Storing boat bumpers

Hate stowing bumpers every time you cast off? Try this easy DIY solution

By David HarrisDavid Harris


Photo by iStockphoto/Thinkstock

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Fenders are the first line of defence in protecting your boat against the ravages of a rough dock, less-than-perfect boat handling, and the ineptitude of “the other guy.” In reality, however, fender use on cottage boats is often an afterthought, as in “quick, quick, move the bumpers to the other side!” or “where are the *#!?ing bumpers?” Murphy’s Law dictates that fenders (a.k.a. bumpers) will always be missing, punctured, placed incorrectly, and/or on the wrong side of the boat when you need them. Here’s a DIY solution that was once standard-issue on boats: On approach to the dock, the fenders magically drop in sync to the perfect height and, on departure, they neatly lift to a horizontal “stowed” position just under the gunwale.

For a typical 16’–20′ runabout, components include three fenders per side, hardware and lines from which to hang the fenders, a single length of lifting line, a through-hull sheave, or pulley, to lead the line from outside the hull to inside, and a hook under the deck to secure the line in the “up” position.

1. On each side, locate the three points from which you’ll suspend the fenders and install the hanging hardware.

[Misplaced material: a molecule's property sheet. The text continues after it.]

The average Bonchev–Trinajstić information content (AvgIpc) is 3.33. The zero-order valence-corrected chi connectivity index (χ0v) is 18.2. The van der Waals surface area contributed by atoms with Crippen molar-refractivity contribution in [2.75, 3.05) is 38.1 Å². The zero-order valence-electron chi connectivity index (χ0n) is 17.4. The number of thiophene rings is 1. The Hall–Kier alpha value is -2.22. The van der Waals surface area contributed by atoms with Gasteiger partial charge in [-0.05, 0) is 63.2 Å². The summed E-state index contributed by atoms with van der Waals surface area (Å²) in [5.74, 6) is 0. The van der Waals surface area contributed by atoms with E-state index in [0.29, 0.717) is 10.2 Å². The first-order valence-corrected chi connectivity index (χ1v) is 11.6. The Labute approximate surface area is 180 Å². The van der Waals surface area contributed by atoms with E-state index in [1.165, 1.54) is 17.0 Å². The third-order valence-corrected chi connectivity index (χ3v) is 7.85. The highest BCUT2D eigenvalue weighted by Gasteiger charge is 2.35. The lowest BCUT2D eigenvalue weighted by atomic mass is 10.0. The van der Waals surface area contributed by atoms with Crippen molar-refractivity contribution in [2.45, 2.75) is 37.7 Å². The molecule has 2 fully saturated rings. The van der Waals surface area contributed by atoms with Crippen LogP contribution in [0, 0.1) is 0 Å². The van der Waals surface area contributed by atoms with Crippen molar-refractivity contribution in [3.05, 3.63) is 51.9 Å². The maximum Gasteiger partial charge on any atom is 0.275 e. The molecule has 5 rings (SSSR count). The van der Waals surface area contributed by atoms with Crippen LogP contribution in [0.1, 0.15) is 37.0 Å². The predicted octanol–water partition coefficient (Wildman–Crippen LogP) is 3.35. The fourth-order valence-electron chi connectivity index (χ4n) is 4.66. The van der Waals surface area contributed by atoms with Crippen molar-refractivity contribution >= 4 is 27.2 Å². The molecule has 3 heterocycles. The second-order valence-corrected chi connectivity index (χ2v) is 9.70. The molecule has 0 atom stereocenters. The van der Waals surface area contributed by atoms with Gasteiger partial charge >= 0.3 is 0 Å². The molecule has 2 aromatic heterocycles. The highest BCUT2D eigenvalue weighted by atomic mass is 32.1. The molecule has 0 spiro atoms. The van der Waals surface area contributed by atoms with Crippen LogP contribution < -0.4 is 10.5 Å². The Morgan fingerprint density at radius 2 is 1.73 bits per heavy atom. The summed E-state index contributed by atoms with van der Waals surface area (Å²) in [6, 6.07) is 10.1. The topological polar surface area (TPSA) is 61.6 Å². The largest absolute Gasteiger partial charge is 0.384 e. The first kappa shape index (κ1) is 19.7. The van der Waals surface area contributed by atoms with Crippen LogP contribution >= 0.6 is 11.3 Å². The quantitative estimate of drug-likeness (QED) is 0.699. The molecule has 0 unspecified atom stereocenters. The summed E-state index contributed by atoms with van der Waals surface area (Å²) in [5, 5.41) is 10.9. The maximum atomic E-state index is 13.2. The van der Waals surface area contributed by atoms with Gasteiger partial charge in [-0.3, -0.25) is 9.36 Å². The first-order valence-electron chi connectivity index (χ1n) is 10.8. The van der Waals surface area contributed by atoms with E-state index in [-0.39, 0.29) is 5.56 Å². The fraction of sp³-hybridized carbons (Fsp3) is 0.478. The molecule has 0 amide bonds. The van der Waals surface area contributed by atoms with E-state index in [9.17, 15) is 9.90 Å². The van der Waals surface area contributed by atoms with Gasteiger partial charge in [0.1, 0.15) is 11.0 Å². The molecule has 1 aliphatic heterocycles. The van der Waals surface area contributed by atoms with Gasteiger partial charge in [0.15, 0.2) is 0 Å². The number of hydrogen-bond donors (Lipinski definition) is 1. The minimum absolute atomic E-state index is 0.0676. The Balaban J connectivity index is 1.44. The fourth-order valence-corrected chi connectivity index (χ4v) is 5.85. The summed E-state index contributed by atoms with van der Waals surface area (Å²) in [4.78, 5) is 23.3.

2. Locate the approximate correct height of each fender and suspend it from the deck hardware. Leave a few inches excess on each line for final adjustments.

3. Estimate the length of the lifting line you’ll need to run between the three fenders and through the hull sheave to the inside hook. Add 2′ for knots and fine tuning. (You’ll need roughly 20′ of line for each side.) Using a bowline, attach one end of the line to the bottom eye of the forward fender. Thread the line through the bottom of the next two fenders, securing it to each eye with a clove hitch.

4. Adjust the lengths of the hanging lines and the links between the fenders so that when the fenders are down, the bottoms are 2″–3″ off the water. In their lifted position, the fenders should lie roughly horizontal against the side of the boat.

5. Install the sheave. Be sure that its location allows the aft fender enough room to lift to horizontal with at least 3″ to spare (see photo at left). Inside wiring, fuel lines, steering cables, etc. may need to be slightly rerouted to provide clearance for the sheave and routing of the lift line.

6. Install the inside hook or cleat at least 3′ forward of the sheave. If your boat has a cockpit liner or finish trim, the hardware can be screwed onto a small mounting block of wood and epoxied in place.

7. With the fenders in the “down” position, make a figure-8 knot in the lift line just inside the boat after it passes through the sheave. This knot prevents excess line from pulling out and trailing in the water.

8. To pull fenders to the “up” position, tie a bowline or overhand knot with a generous-sized eye in the lift line and slip it over the hook. Adjust so the fenders are lifted snugly against the hull. Check the up and down positions again and adjust all your knots as necessary. Finally, trim the excess line, stand back, and admire your handiwork. Your boat says thank you.

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David Harris